Holidays are such a great time to have some foreign language Christmas fun. You can enjoy studying other languages and cultures. Nobody’s in the mood to do regular work, so it can help keep everyone motivated and working hard when they know you’re doing something special.
My children study two foreign languages (Chinese and French), but I don’t limit our holiday fun to just those languages. There’s too much fun to be had in this area, and too much opportunity for cultural appreciation. Exposing them to many different languages increases their intrinsic motivation to study foreign languages.
3 Ways to Have a Merry Christmas in Other Languages
FIRST STEP – BACK AWAY FROM THE LANGUAGE VOCABULARY LISTS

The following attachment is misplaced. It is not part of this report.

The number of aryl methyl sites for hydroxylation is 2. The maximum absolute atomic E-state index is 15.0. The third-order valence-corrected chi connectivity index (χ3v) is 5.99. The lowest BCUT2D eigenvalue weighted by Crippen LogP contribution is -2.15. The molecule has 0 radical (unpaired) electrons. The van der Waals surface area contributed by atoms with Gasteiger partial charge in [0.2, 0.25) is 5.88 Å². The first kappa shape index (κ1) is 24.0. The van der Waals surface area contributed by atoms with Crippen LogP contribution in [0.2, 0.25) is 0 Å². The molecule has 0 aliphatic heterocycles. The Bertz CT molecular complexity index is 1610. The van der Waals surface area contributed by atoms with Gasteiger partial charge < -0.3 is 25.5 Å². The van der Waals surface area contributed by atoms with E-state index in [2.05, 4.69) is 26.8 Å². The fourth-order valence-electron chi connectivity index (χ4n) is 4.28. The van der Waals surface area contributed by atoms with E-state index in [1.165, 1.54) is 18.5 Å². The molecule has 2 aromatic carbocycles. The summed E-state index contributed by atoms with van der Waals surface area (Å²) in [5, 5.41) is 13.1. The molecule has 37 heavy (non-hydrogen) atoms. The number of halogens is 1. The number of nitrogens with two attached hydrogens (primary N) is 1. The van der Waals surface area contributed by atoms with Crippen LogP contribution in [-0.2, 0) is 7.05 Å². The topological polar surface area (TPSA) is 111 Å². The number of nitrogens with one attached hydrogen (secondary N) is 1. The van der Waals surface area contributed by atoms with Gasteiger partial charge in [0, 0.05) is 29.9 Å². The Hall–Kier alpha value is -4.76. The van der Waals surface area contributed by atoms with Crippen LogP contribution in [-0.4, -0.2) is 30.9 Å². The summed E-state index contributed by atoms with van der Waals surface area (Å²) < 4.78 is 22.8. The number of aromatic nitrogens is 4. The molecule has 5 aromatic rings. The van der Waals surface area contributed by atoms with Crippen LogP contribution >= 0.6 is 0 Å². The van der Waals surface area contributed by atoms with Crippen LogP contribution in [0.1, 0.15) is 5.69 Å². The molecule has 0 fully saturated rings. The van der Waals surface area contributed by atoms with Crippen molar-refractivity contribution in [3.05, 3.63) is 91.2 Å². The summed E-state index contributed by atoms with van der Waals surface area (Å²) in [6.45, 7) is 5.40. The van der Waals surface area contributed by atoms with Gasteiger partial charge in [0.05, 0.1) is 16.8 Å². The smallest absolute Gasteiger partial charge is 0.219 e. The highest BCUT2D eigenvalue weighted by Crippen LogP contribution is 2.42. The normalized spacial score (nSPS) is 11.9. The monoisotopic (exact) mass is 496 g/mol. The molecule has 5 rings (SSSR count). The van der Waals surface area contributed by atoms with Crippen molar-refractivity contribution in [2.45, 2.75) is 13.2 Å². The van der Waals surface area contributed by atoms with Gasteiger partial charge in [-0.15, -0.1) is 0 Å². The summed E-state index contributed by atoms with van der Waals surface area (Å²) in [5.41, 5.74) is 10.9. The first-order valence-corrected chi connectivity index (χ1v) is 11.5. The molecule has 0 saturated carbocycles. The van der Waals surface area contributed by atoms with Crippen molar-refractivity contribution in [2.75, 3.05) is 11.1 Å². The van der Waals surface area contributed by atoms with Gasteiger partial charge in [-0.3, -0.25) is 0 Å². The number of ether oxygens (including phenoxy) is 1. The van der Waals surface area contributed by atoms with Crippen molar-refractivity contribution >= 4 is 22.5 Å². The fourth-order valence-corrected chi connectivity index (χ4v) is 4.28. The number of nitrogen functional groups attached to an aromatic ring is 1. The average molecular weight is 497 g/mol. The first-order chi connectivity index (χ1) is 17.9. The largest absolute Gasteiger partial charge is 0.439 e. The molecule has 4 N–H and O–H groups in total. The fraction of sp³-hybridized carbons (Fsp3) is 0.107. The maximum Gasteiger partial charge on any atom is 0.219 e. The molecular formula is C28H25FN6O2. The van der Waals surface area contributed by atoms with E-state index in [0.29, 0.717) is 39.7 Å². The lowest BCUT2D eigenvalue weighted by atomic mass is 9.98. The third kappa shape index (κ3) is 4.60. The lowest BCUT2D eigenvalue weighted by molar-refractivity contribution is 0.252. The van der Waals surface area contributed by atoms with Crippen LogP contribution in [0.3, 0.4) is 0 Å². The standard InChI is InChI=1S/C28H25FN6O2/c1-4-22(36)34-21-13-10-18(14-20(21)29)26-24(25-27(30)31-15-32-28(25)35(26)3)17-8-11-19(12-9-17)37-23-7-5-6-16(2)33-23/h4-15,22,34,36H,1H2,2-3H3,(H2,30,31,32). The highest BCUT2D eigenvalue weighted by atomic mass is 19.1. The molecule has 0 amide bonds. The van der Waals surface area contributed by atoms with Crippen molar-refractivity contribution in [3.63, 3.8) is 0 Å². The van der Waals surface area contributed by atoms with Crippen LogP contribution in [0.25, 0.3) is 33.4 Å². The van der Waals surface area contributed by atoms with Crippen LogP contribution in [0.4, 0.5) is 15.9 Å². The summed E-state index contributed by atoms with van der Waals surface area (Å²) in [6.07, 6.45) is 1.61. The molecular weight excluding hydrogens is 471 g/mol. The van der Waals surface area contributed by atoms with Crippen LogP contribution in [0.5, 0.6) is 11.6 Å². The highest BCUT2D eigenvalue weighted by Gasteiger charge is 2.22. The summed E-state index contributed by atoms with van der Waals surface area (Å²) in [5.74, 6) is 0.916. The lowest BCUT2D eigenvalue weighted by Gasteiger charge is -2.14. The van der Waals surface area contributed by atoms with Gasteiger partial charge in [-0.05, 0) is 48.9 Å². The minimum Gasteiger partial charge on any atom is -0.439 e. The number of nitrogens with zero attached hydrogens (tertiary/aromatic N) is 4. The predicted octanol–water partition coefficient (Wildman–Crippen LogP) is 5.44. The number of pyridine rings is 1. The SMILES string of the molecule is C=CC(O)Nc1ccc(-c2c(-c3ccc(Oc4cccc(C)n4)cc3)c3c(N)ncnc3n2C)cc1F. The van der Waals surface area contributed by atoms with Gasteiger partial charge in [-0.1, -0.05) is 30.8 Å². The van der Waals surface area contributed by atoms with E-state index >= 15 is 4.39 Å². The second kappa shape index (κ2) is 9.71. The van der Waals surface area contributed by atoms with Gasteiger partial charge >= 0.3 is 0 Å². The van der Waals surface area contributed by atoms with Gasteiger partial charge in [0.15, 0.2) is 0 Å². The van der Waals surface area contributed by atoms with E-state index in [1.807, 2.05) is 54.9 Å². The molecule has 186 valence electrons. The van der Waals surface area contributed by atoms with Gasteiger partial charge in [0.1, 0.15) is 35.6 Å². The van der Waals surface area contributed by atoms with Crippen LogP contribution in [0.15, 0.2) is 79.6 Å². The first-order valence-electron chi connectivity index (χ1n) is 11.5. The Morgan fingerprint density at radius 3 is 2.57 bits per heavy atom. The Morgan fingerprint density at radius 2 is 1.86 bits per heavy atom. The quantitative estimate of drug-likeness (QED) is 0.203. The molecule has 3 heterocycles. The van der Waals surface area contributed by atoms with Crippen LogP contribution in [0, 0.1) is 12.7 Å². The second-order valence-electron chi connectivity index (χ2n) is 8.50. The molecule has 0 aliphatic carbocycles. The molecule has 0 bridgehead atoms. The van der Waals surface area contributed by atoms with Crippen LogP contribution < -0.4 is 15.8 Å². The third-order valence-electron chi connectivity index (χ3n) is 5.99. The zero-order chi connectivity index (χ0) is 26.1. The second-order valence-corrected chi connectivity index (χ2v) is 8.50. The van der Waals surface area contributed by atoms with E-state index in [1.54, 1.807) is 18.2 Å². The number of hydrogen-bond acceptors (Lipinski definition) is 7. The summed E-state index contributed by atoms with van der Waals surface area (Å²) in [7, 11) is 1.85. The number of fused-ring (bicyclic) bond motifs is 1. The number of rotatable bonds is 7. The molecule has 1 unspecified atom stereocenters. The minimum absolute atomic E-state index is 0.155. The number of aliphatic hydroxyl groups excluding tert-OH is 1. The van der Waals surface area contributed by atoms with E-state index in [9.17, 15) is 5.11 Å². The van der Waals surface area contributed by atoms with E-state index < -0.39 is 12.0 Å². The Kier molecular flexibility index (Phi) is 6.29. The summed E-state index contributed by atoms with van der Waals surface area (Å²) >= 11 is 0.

The three biggest foreign language holiday fun killers are vocabulary lists, tests, and grammar drills.
Nope. Don’t do it.
Let’s pick Food, Crafts, and Music instead.
There’s no need to worry about measuring how much your kids are learning from these activities. If they’re having fun, they’re learning with these activities.
I’ve picked activities with lots of pictures and video, so there’s no need to worry about understanding most of the words. Or really, any of the words. Just go with it and listen to the rhythm and sounds of a foreign language. The more you listen, the more your brain begins to realize that it’s useful language, and the more your brain wants to remember it. If there’s one thing I’ve learned about teaching language, it’s that children are a lot more motivated to learn language when they see the reason behind it. And, seriously, passing a vocabulary test is not motivating. Read and translate what they’re interested in. Create a fun bilingual environment.